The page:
Pale Male: Citizen Hawk of New York City
What parents need to know
Parents Need to Know
Parents need to know that this true story of a red-tailed hawk surviving in New York City definitely carries a strong message about the rights of wild animals.
What's the story?
After a red-tailed hawk moves into Central Park, New Yorkers begin following his activities, watching him for years. Unfortunately, the nest he builds on a Fifth Avenue apartment building makes a mess, and its removal sets off an uproar that echoes throughout the environmental activism world.
Is it any good?
By calling Pale Male the "citizen hawk of New York City," Janet Schulman lets the reader know just where she stands on the issue of hawks vs. humans, and her stance echoes throughout the book. The question of whether hawk rights outweigh human rights is really never asked; it's assumed that they are at least of equal importance. But the problem of how to manage nesting wildlife amid the city, with all the mess and inconvenience it might bring, is not addressed. However, this is still an amazing story, and one that will certainly evoke important discussion.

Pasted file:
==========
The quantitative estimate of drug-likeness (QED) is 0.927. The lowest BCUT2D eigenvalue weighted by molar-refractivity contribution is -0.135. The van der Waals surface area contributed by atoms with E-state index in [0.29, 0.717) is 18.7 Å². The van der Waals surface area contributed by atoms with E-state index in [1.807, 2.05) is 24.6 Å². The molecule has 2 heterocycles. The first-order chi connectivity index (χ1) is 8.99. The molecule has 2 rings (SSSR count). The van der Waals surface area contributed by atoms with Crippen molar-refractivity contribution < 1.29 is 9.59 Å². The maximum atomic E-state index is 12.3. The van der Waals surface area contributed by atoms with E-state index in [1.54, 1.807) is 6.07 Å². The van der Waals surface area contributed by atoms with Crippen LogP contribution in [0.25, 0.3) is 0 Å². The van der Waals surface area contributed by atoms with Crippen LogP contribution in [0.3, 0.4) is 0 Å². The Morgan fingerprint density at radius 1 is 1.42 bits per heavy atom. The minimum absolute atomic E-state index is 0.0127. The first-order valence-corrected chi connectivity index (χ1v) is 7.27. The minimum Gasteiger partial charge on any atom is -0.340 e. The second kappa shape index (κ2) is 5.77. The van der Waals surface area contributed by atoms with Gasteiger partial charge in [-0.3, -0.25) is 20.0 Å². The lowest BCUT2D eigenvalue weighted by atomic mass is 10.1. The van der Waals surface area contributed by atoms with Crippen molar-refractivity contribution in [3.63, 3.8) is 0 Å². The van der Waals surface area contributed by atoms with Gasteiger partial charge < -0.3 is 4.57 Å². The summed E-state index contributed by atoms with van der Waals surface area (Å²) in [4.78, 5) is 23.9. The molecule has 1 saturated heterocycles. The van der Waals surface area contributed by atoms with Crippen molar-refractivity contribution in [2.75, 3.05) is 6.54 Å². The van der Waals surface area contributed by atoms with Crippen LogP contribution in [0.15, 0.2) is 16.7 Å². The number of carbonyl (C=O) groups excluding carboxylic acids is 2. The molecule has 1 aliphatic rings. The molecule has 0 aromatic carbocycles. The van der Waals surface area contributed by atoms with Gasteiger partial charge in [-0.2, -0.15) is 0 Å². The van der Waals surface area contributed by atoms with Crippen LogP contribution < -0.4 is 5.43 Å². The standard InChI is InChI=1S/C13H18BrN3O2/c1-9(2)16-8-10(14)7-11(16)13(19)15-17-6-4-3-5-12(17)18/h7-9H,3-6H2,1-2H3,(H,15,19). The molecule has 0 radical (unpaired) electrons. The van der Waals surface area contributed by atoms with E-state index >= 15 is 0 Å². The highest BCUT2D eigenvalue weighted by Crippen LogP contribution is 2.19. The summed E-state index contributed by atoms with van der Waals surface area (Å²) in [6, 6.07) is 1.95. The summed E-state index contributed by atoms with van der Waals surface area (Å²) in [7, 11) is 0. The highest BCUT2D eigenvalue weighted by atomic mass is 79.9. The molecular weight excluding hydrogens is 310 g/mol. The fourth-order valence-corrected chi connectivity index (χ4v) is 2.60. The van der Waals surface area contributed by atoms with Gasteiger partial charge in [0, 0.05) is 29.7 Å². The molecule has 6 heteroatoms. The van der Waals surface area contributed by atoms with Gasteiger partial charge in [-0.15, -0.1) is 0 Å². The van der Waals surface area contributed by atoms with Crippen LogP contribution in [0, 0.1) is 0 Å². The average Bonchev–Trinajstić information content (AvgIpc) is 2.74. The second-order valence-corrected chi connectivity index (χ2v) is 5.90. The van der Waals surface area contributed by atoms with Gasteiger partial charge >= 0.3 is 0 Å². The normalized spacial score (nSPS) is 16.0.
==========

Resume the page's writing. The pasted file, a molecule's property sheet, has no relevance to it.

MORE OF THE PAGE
Most of the story is told in a straightforward, journalistic style. The most engaging parts tell of Pale Male's first appearance in Central Park, his nest building activities, and the things he does to teach his fledging hawklets to survive. Readers will be as amazed, and captivated, as New Yorkers were. And they will be just as stunned at the harshness of the people who destroyed the hawks' nest. Watercolor paintings create scenes of almost breathtaking interest. The colorful autumn trees of Central Park stand out in stark contrast to grey high rise buildings. Brown, black, beige feathered hawks soar gracefully in the sky, or guard speckled eggs in a twig-woven nest perched on a cement ledge. Scene after scene brings the natural world together with the urban. While this is the root of conflict in the Pale Male story, it's also the part that makes it amazing.
Families can talk about...
Families can talk about -- and learn more about -- red-tailed hawks. What do they look like? Where do they normally live? How did this one find its way into Central Park? Do you think his nest should have been left alone even though he was making a mess on the street below? Can you think of any other solution that would have made both the hawk and the people happy?